“Migrants are on the assault on Europe!” a young MEP representing the French far-right group Rassemblement National (formerly Front National) recently declared in the European Parliament. The issue of figures is important, as they are sometimes manipulated and even purely made up. Of the 512.4 million people living in the EU, as of 1st January 2018, 4.4% were immigrants from developing countries. In total, EU Member States granted nationality to 825,000 people in 2017. We are a long way from an ‘assault on Europe’. These figures show international migration into Europe. If we look at France specifically, for example, in 2017, more than a third of its immigrants came from another European country (35% or 92,000 people) which is almost equal to those coming from Africa (36% or 96,000 people).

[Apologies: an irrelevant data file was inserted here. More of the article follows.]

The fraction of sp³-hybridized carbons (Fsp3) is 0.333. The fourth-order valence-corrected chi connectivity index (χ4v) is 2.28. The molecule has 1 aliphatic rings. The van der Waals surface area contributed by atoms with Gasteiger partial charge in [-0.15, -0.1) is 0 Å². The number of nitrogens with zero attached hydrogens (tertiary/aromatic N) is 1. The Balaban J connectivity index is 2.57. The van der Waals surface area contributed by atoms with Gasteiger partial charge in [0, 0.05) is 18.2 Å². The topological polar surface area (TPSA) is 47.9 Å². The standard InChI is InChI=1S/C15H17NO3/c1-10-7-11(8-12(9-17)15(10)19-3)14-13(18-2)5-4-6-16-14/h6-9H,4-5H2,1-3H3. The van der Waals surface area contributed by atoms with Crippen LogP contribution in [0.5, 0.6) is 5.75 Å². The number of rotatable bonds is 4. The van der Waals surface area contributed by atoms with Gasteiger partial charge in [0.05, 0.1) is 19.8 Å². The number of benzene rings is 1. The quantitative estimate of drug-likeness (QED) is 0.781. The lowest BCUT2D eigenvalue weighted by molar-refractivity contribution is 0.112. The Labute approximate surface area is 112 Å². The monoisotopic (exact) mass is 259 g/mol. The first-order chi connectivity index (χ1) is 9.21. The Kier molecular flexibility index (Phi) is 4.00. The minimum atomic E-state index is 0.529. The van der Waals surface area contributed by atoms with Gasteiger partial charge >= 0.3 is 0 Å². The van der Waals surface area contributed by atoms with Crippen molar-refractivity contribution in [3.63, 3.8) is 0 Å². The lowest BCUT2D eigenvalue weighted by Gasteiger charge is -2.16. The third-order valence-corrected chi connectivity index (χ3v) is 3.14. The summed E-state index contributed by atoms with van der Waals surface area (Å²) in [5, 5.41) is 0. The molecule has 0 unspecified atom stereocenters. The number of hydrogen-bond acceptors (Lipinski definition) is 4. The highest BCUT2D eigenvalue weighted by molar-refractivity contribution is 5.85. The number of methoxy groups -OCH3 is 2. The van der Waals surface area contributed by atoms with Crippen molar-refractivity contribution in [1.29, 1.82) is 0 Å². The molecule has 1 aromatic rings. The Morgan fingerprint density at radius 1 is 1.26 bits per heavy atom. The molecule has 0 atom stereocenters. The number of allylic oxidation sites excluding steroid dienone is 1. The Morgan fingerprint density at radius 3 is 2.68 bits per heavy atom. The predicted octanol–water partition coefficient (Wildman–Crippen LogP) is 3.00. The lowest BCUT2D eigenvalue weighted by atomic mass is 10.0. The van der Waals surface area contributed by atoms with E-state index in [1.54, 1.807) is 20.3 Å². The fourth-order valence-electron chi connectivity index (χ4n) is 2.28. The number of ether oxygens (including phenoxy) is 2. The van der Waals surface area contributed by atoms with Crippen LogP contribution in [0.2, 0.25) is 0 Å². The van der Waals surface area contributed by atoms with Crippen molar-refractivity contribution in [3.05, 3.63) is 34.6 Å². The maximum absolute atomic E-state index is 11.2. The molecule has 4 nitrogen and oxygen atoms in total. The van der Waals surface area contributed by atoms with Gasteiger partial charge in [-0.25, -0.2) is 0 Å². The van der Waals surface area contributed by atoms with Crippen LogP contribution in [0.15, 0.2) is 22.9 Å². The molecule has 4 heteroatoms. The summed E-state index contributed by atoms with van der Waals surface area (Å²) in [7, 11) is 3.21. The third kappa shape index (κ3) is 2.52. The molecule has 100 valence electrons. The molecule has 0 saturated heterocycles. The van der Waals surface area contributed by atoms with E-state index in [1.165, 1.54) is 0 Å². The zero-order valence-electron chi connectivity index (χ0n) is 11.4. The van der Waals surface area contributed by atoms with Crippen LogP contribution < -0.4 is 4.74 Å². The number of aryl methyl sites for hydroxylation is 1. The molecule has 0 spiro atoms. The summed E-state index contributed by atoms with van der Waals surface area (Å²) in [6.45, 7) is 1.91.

Le Monde states that, on a European level, “the peak of the migration crisis was actually in 2015 and 2016, due to the huge numbers of people fleeing Syria. We counted 1.2 million people a year attempting to seek asylum in the European Union”. After this peak in 2015-16, the number of asylum seekers has largely decreased in the EU.

So if there is no statistical basis to the ‘migration invasion’ idea, why is it so widespread?

False ideas around the migration debate are fed both by the expected increase in the African population in the decades to come, and the current migrant ‘crisis’ in Europe. François Héran, head of ‘Migration and Societies’ at the Collège de France, and statistician at the National Institute of Statistic and Economic Studies (INSEE) in Paris is categorical on the matter: the invasion of Europe by migrants is nothing but an illusion.

“Sub-Saharan Africans, who currently represent 1% of the European population, will represent, at most 3% to 4% of the population of northern Europe in 2050”, says François Héran in the article ‘Europe and the ghost of migrants’ published in the journal of National Institute of Demographic Studies.